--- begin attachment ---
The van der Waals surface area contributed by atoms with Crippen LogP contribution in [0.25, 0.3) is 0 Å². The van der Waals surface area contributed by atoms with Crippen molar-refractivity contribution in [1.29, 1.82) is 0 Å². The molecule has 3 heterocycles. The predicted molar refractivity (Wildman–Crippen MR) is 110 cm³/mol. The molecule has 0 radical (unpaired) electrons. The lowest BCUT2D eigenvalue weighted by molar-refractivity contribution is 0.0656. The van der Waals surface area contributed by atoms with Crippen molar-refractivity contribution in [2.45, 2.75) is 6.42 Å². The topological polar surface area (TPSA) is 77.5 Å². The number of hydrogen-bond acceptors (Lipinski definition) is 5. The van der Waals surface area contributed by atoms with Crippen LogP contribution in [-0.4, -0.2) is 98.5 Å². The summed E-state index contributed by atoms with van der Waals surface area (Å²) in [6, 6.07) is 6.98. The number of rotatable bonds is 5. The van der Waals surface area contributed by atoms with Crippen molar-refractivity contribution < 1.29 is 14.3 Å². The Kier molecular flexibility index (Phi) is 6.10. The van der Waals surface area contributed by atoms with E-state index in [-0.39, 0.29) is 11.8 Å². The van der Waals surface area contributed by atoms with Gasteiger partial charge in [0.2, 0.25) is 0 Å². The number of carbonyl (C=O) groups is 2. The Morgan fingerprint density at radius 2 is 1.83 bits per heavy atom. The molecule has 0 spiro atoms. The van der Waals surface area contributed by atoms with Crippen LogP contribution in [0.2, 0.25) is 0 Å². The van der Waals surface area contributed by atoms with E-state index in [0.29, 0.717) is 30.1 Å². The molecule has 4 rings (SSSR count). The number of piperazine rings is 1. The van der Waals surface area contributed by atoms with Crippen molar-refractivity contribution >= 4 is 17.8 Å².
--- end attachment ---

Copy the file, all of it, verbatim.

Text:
The van der Waals surface area contributed by atoms with Crippen LogP contribution in [0.25, 0.3) is 0 Å². The van der Waals surface area contributed by atoms with Crippen molar-refractivity contribution in [1.29, 1.82) is 0 Å². The molecule has 3 heterocycles. The predicted molar refractivity (Wildman–Crippen MR) is 110 cm³/mol. The molecule has 0 radical (unpaired) electrons. The lowest BCUT2D eigenvalue weighted by molar-refractivity contribution is 0.0656. The van der Waals surface area contributed by atoms with Crippen molar-refractivity contribution in [2.45, 2.75) is 6.42 Å². The topological polar surface area (TPSA) is 77.5 Å². The number of hydrogen-bond acceptors (Lipinski definition) is 5. The van der Waals surface area contributed by atoms with Crippen LogP contribution in [-0.4, -0.2) is 98.5 Å². The summed E-state index contributed by atoms with van der Waals surface area (Å²) in [6, 6.07) is 6.98. The number of rotatable bonds is 5. The van der Waals surface area contributed by atoms with Crippen molar-refractivity contribution < 1.29 is 14.3 Å². The Kier molecular flexibility index (Phi) is 6.10. The van der Waals surface area contributed by atoms with E-state index in [-0.39, 0.29) is 11.8 Å². The van der Waals surface area contributed by atoms with Gasteiger partial charge in [0.2, 0.25) is 0 Å². The number of carbonyl (C=O) groups is 2. The Morgan fingerprint density at radius 2 is 1.83 bits per heavy atom. The molecule has 0 spiro atoms. The van der Waals surface area contributed by atoms with Crippen LogP contribution in [0.2, 0.25) is 0 Å². The van der Waals surface area contributed by atoms with E-state index in [0.29, 0.717) is 30.1 Å². The molecule has 4 rings (SSSR count). The number of piperazine rings is 1. The van der Waals surface area contributed by atoms with Crippen molar-refractivity contribution >= 4 is 17.8 Å².